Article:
Knee valgus also known as knock knee, is an inward tilt of the knees. It is easy to see when squatting or kneeling, but it can also happen when walking or standing. Young children tend to develop knee valgus but grow out of it by the time they are 10 years of age. However, if the knees remain bowed into the teenage years and beyond, it can cause issues in the hips, glutes, and back. Knee valgus can also be the result of:

  • Weak muscles in the legs, hips, or glutes
  • Tight muscles in the legs, hips, or glutes
  • Determining the exact cause is essential to address it and develop a treatment plan to correct the issue.

Chiropractic Treatment

Chiropractic specializes in the musculoskeletal system and a doctor of chiropractic knows what to look for. A chiropractor can address the issue through adjustments of the spine, hips, and knees. Hands-on clinic exercises and at-home exercises will be incorporated to correct the issues. These exercises combined with chiropractic will address structural and postural issues.

Other Knee Pain Causes

Chiropractic can also address and recommend treatments for other knee conditions. These include:

11860 Vista Del Sol, Ste. 128 Chiropractic Physical Therapy For Knee Pain

Chiropractic Adjustments for Pain Relief, Function, and Prevention

Problems with the hips and spine can contribute to knee pain, as well as issues with the foot, ankle, or pelvis. Chiropractors perform a thorough examination of all the joints, tendons, and muscles that could be contributing to the pain. They will look at a full medical history and other details like:

  • Overall health
  • Diet
  • Lifestyle habits
  • Job
  • Exercise and/or sports activities
  • Injuries
  • Posture
  • Walking gait

With this information, the chiropractor will develop a customized plan unique to the individual’s needs and situation. Waiting for the pain to go away is not the best option. Chiropractic is safe, non-invasive, and offers a thorough approach to treating knee pain.

Body Composition Testimonial

Difficulty Moving

Lack of adequate muscle can cause difficulty moving like taking the elevator becoming a necessity, getting tired more easily, and getting in and out of a car can become a challenge. These are all possible experiences that can come as a result of losing muscle. Around 19% of women and 10% of men aged 65 years or older are unable to kneel. With no balance to kneel and pick something up means trouble. What to do to prevent massive muscle loss.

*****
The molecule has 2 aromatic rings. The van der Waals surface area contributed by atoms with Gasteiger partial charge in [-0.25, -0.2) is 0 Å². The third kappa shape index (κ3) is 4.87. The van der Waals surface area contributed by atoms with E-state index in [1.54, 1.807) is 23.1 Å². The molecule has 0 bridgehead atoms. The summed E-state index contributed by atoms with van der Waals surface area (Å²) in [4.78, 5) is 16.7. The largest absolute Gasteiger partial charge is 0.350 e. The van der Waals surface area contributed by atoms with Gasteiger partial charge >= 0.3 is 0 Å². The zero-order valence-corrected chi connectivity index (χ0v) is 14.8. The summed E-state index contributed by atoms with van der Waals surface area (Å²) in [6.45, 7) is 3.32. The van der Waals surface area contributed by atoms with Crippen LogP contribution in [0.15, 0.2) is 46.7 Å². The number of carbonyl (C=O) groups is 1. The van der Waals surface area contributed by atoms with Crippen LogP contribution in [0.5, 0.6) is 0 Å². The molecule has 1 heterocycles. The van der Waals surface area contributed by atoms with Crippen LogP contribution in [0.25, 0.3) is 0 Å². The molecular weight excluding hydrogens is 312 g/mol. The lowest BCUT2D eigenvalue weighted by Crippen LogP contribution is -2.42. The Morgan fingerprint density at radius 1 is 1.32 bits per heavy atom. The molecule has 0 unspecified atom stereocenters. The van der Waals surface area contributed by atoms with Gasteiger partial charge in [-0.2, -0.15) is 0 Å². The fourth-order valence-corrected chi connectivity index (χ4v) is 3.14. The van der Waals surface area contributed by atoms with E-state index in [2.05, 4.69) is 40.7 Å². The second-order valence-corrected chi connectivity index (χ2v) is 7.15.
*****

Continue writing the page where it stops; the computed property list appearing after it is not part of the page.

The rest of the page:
Dr. Alex Jimenez’s Blog Post Disclaimer

The scope of our information is limited to chiropractic, musculoskeletal, physical medicines, wellness, and sensitive health issues and/or functional medicine articles, topics, and discussions. We use functional health & wellness protocols to treat and support care for injuries or disorders of the musculoskeletal system. Our posts, topics, subjects, and insights cover clinical matters, issues, and topics that relate and support directly or indirectly our clinical scope of practice.*

Our office has made a reasonable attempt to provide supportive citations and has identified the relevant research study or studies supporting our posts. We also make copies of supporting research studies available to the board and or the public upon request. We understand that we cover matters that require an additional explanation as to how it may assist in a particular care plan or treatment protocol; therefore, to further discuss the subject matter above, please feel free to ask Dr. Alex Jimenez or contact us at 915-850-0900. The provider(s) Licensed in Texas& New Mexico*

References

Hott, Alexandra et al. “Effectiveness of Isolated Hip Exercise, Knee Exercise, or Free Physical Activity for Patellofemoral Pain: A Randomized Controlled Trial.” The American journal of sports medicine vol. 47,6 (2019): 1312-1322. doi:10.1177/0363546519830644

Bhagat, Madhura et al. “Immediate effects of Mulligan’s techniques on pain and functional mobility in individuals with knee osteoarthritis: A randomized control trial.” Physiotherapy research international: the journal for researchers and clinicians in physical therapy vol. 25,1 (2020): e1812. doi:10.1002/pri.1812